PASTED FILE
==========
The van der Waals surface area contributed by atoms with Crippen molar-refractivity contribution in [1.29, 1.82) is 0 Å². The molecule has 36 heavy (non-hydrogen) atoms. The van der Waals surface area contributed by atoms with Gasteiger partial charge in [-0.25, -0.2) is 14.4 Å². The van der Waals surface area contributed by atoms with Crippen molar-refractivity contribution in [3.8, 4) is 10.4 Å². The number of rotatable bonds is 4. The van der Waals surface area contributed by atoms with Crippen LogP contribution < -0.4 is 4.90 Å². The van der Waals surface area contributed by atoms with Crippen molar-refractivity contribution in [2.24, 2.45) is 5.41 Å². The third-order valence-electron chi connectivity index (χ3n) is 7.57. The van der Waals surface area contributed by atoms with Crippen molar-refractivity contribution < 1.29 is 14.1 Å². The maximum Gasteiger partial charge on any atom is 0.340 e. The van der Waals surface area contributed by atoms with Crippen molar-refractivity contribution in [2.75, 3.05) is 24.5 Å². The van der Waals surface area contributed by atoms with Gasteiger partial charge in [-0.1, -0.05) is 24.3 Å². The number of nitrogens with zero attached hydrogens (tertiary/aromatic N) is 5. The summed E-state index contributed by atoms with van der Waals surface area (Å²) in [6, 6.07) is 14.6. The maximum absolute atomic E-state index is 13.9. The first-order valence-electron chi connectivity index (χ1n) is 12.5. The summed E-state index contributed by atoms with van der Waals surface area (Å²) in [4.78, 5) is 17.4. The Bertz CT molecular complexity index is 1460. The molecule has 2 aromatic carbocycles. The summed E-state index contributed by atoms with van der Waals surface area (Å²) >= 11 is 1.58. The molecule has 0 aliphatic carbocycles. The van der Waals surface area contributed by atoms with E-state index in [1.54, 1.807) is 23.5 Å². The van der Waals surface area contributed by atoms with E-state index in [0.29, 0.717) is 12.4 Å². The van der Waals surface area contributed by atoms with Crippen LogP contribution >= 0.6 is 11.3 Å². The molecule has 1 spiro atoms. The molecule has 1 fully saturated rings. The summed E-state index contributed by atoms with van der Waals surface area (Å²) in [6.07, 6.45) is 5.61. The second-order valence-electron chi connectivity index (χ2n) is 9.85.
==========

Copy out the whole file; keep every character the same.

The van der Waals surface area contributed by atoms with Crippen molar-refractivity contribution in [1.29, 1.82) is 0 Å². The molecule has 36 heavy (non-hydrogen) atoms. The van der Waals surface area contributed by atoms with Gasteiger partial charge in [-0.25, -0.2) is 14.4 Å². The van der Waals surface area contributed by atoms with Crippen molar-refractivity contribution in [3.8, 4) is 10.4 Å². The number of rotatable bonds is 4. The van der Waals surface area contributed by atoms with Crippen LogP contribution < -0.4 is 4.90 Å². The van der Waals surface area contributed by atoms with Crippen molar-refractivity contribution in [2.24, 2.45) is 5.41 Å². The third-order valence-electron chi connectivity index (χ3n) is 7.57. The van der Waals surface area contributed by atoms with Crippen molar-refractivity contribution < 1.29 is 14.1 Å². The maximum Gasteiger partial charge on any atom is 0.340 e. The van der Waals surface area contributed by atoms with Crippen molar-refractivity contribution in [2.75, 3.05) is 24.5 Å². The van der Waals surface area contributed by atoms with Gasteiger partial charge in [-0.1, -0.05) is 24.3 Å². The number of nitrogens with zero attached hydrogens (tertiary/aromatic N) is 5. The summed E-state index contributed by atoms with van der Waals surface area (Å²) in [6, 6.07) is 14.6. The maximum absolute atomic E-state index is 13.9. The first-order valence-electron chi connectivity index (χ1n) is 12.5. The summed E-state index contributed by atoms with van der Waals surface area (Å²) in [4.78, 5) is 17.4. The Bertz CT molecular complexity index is 1460. The molecule has 2 aromatic carbocycles. The summed E-state index contributed by atoms with van der Waals surface area (Å²) >= 11 is 1.58. The molecule has 0 aliphatic carbocycles. The van der Waals surface area contributed by atoms with E-state index in [1.54, 1.807) is 23.5 Å². The van der Waals surface area contributed by atoms with E-state index in [0.29, 0.717) is 12.4 Å². The van der Waals surface area contributed by atoms with Crippen LogP contribution >= 0.6 is 11.3 Å². The molecule has 1 spiro atoms. The molecule has 1 fully saturated rings. The summed E-state index contributed by atoms with van der Waals surface area (Å²) in [6.07, 6.45) is 5.61. The second-order valence-electron chi connectivity index (χ2n) is 9.85.